Using different data sources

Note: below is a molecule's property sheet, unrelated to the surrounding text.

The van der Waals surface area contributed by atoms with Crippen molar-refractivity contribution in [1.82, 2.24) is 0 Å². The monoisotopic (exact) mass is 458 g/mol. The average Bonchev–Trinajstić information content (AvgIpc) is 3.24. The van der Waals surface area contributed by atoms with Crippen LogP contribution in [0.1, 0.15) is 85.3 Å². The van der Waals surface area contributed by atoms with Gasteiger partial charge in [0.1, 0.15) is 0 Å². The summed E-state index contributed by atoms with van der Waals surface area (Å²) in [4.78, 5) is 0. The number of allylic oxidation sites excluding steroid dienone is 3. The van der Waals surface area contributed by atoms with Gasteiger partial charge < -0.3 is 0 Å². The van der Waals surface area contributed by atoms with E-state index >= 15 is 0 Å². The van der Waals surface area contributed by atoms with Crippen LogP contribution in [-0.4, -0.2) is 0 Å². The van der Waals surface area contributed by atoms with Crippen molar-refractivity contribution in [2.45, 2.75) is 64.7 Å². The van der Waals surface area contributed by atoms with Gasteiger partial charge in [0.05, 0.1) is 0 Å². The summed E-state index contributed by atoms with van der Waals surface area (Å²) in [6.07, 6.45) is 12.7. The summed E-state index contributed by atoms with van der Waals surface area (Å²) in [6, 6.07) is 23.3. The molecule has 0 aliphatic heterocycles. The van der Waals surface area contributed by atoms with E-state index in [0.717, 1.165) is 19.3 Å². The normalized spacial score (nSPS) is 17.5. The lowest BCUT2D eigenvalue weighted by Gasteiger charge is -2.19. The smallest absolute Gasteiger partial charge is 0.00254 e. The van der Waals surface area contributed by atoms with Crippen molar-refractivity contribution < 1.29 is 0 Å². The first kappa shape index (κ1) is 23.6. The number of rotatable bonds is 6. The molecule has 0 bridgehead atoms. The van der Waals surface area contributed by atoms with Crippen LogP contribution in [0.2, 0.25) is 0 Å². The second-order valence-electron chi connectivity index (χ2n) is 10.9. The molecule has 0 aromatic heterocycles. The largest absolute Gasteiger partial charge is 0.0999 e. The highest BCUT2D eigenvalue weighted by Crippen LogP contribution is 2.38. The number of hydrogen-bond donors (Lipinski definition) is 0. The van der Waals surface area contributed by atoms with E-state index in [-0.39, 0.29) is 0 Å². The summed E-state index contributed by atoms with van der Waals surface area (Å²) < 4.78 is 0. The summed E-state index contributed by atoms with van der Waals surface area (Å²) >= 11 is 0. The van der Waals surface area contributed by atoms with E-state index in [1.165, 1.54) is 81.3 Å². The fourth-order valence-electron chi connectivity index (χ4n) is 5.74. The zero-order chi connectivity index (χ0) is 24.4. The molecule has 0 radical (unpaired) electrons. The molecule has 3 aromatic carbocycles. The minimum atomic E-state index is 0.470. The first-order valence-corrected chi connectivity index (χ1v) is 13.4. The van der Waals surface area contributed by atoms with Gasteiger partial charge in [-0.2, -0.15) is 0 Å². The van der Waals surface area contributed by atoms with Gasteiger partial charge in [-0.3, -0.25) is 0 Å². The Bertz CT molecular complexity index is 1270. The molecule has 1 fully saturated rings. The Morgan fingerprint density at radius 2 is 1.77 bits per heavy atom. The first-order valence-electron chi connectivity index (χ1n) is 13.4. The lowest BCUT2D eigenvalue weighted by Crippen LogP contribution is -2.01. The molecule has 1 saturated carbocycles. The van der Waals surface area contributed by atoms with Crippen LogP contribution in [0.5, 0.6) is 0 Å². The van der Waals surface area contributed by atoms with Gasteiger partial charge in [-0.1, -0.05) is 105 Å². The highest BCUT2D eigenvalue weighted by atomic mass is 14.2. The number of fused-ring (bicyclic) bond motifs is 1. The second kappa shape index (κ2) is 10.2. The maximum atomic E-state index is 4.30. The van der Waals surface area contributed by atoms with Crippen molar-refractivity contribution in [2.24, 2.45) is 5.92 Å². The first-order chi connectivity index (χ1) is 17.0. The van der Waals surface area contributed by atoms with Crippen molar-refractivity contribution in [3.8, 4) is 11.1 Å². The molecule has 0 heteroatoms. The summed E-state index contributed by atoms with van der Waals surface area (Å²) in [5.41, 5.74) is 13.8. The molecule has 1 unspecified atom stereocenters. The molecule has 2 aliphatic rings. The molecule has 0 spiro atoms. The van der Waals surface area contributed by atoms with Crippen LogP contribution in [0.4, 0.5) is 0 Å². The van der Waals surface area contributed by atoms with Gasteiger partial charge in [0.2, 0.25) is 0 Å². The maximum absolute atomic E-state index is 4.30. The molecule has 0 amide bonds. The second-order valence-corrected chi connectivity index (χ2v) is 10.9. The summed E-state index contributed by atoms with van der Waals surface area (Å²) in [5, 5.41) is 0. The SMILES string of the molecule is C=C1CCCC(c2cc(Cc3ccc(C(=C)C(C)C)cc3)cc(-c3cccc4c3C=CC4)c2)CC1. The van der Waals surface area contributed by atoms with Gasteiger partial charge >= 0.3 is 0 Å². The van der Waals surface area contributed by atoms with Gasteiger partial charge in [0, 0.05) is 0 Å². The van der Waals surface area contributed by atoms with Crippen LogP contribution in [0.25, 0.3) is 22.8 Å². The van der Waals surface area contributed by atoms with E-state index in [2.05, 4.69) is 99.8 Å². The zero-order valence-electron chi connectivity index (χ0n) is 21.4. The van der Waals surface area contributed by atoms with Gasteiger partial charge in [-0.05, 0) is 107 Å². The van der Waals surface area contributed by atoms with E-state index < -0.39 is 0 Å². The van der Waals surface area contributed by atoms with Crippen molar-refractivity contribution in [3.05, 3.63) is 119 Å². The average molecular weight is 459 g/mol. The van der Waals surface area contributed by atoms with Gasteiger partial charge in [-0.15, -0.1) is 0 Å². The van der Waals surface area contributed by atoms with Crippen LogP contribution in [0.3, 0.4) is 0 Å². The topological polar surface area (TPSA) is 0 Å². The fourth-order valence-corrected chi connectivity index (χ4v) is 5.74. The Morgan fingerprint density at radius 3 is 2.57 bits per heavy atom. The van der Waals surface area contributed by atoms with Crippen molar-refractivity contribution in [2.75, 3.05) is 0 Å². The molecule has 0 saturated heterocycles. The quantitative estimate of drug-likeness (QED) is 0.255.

Knowledge on the prevalence of mental disorders among children informs the work of many health care providers, public health researchers, educators, and policy makers, and any single data source and study methodology can provide valuable insight. However, it is only after prevalence estimates from complementary studies are considered together that distinctions can be made to more deeply inform an assessment of community needs, including diagnosed prevalence versus underlying prevalence, differences between insured and uninsured populations, and how estimates change over time. National surveys, community-based studies, and administrative claims data each provide a different type of information that builds broad understanding. This article presents some of the overarching complexities of the issue, discusses strengths and weaknesses of some common data sources and methodologies used to generate epidemiological estimates, and describes ways in which these data sources complement one another and contribute to a better understanding of the prevalence of pediatric mental disorders.